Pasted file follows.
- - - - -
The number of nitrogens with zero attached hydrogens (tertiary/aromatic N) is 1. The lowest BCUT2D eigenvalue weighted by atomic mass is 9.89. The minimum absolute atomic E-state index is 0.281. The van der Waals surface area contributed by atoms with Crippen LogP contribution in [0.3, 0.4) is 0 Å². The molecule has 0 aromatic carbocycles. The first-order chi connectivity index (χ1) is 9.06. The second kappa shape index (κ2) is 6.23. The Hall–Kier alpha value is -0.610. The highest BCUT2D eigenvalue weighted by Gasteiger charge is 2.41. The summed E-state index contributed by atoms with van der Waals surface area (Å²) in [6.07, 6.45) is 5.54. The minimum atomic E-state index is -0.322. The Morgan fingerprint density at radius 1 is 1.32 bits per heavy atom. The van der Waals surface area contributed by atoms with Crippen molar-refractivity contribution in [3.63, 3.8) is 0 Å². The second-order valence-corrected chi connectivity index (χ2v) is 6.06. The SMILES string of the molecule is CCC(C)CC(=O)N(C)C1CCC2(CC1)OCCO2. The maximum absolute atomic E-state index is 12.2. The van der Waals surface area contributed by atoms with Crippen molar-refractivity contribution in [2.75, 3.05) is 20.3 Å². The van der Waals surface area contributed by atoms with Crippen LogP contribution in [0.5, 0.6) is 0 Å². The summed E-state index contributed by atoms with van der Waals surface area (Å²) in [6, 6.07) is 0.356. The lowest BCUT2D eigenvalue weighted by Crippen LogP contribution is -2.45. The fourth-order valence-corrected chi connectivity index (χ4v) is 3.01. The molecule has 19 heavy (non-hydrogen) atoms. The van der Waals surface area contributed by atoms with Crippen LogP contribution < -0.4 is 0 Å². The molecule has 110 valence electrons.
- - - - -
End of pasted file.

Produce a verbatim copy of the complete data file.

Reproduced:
The number of nitrogens with zero attached hydrogens (tertiary/aromatic N) is 1. The lowest BCUT2D eigenvalue weighted by atomic mass is 9.89. The minimum absolute atomic E-state index is 0.281. The van der Waals surface area contributed by atoms with Crippen LogP contribution in [0.3, 0.4) is 0 Å². The molecule has 0 aromatic carbocycles. The first-order chi connectivity index (χ1) is 9.06. The second kappa shape index (κ2) is 6.23. The Hall–Kier alpha value is -0.610. The highest BCUT2D eigenvalue weighted by Gasteiger charge is 2.41. The summed E-state index contributed by atoms with van der Waals surface area (Å²) in [6.07, 6.45) is 5.54. The minimum atomic E-state index is -0.322. The Morgan fingerprint density at radius 1 is 1.32 bits per heavy atom. The van der Waals surface area contributed by atoms with Crippen molar-refractivity contribution in [3.63, 3.8) is 0 Å². The second-order valence-corrected chi connectivity index (χ2v) is 6.06. The SMILES string of the molecule is CCC(C)CC(=O)N(C)C1CCC2(CC1)OCCO2. The maximum absolute atomic E-state index is 12.2. The van der Waals surface area contributed by atoms with Crippen molar-refractivity contribution in [2.75, 3.05) is 20.3 Å². The van der Waals surface area contributed by atoms with Crippen LogP contribution in [0.5, 0.6) is 0 Å². The summed E-state index contributed by atoms with van der Waals surface area (Å²) in [6, 6.07) is 0.356. The lowest BCUT2D eigenvalue weighted by Crippen LogP contribution is -2.45. The fourth-order valence-corrected chi connectivity index (χ4v) is 3.01. The molecule has 19 heavy (non-hydrogen) atoms. The van der Waals surface area contributed by atoms with Crippen LogP contribution < -0.4 is 0 Å². The molecule has 110 valence electrons.